Eggcellence Cafe & Bakery opened its eighth location in early February at 20971 Gulf Freeway, Webster.

This month, the Greater Houston area will mark the anniversaries of its first confirmed COVID-19 cases as well as the first deaths attributed to the pandemic. (Courtesy Pexels)
Share your story: Have you lost anyone to COVID-19?

This month, the Greater Houston area will mark the anniversaries of its first confirmed COVID-19 cases as well as the first deaths attributed to the pandemic.

People wait in line to receive a vaccine at an Austin Public Health vaccination site. (Nicholas Cicale/Community Impact Newspaper)
Texas offers COVID-19 vaccinations to school, child care workers

Educators, school staff and child care professionals are qualified to receive coronavirus vaccines effective immediately.

In response to Gov. Greg Abbott's March 2 announcement that Texas' statewide mask mandate and COVID-19-related business restrictions will be lifted as of March 10, the Texas Education Agency released updated public health guidance March 3. (Courtesy Adobe Stock)
Updated Texas Education Agency guidance allows individual school boards to determine mask policies

"Under this updated guidance, a public school system's current practices on masks may continue unchanged. Local school boards have full authority to determine their local mask policy," the release reads.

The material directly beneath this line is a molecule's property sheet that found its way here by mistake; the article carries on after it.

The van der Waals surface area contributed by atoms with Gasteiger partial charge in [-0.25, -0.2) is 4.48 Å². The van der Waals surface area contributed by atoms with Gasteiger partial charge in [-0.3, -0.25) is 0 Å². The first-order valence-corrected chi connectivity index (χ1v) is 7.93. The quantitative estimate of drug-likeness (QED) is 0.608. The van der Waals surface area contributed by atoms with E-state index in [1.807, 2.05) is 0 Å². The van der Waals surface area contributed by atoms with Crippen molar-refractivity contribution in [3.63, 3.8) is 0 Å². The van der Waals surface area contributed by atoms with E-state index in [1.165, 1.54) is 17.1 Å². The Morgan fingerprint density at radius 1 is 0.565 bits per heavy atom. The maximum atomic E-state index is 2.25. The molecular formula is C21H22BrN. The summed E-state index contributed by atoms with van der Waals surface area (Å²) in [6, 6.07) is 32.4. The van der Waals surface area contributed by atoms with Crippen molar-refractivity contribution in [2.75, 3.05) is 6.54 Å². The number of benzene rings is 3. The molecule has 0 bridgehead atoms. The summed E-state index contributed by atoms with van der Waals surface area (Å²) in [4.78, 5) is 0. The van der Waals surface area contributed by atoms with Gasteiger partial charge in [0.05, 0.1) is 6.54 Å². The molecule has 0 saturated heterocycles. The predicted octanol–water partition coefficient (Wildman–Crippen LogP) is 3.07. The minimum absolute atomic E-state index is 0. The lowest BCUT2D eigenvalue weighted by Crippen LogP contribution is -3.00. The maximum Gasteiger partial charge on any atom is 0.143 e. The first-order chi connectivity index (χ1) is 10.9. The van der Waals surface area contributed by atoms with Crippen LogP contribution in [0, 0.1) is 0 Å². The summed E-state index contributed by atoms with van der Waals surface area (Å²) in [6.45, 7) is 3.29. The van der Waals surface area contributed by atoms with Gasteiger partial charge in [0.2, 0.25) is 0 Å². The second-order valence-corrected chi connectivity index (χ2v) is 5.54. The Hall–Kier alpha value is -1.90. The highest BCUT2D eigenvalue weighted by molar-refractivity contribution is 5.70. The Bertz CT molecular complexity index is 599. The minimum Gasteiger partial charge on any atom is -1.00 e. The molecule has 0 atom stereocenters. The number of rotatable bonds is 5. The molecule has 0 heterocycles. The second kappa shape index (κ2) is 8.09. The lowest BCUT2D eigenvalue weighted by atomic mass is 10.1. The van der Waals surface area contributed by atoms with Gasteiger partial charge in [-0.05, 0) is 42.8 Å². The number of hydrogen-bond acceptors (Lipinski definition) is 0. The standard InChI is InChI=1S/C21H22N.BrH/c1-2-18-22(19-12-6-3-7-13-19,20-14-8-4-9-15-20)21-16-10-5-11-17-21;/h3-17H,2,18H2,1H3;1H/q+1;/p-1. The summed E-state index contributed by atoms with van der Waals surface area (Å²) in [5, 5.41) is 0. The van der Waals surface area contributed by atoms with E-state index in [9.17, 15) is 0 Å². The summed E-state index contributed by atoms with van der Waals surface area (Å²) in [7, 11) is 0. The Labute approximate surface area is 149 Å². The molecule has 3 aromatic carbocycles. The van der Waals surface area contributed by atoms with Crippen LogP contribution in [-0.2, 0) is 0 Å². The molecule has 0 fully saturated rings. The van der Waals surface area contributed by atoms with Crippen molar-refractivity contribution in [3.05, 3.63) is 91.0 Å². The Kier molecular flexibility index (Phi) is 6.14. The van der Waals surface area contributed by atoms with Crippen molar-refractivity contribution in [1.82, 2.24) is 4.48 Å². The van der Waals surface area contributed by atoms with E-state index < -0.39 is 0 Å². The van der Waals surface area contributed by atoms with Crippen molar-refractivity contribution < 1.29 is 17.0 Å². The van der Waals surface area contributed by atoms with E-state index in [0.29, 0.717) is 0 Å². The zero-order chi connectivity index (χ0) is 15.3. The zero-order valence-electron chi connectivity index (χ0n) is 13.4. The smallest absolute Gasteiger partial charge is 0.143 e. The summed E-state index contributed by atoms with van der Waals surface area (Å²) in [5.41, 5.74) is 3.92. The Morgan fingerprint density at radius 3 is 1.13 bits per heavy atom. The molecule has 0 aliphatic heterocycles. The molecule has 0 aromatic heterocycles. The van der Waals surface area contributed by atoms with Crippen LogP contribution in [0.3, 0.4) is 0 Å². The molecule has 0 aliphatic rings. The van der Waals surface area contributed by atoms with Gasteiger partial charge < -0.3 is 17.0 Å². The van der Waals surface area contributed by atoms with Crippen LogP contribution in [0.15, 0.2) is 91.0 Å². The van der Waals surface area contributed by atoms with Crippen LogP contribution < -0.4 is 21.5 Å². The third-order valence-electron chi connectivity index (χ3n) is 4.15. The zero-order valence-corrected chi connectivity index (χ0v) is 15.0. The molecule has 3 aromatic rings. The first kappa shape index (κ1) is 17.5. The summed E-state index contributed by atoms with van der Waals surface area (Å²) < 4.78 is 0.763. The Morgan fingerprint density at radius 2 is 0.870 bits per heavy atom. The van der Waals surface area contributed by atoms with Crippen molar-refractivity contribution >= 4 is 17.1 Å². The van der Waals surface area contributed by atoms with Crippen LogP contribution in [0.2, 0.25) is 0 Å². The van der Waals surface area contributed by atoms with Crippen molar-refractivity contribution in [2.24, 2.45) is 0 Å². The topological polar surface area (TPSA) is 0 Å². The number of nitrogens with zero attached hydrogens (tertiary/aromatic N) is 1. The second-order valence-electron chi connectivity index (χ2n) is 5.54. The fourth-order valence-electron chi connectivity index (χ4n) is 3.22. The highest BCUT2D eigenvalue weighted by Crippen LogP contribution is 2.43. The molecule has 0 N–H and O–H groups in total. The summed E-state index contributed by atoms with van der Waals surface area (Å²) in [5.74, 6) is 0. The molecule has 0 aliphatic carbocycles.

H-E-B will continue to require employees to wear face masks until further notice. (Nicholas Cicale/Community Impact Newspaper)
H-E-B to require employees, ask customers to be masked despite upcoming expiration of governor's mandate

H-E-B officials announced their employees and vendors would still be required to be masked while on the job, and customers would be encouraged to wear masks while in stores.

A mandate will remain in effect for the time being requiring all riders to weak masks on vehicles run by the Metropolitan Transit Authority of Harris County, officials announced March 3.  (Courtesy Metropolitan Transit Authority of Harris County)
Mask mandate to remain in effect for all METRO vehicles, properties

The announcement comes one day after Texas Gov. Greg Abbott rescinded his mask order for the state.

The Sweet Paris in Baybrook Mall is the ninth location for the business. (Courtesy Sweet Paris Creperie & Cafe)
Sweet Paris Creperie & Cafe celebrates one year at Baybrook Mall with reopening

The restaurant serves sweet and savory crepes as well as sandwiches and salads.

Alamo Drafthouse Cinema has filed for Chapter 11 bankruptcy. (Courtesy Heather Kennedy, Nick Simonite, Annie Ray)
Despite bankruptcy, Alamo Drafthouse still coming to League City

Despite Alamo Drafthouse Cinema filing for Chapter 11 bankruptcy, the incoming League City location is unaffected.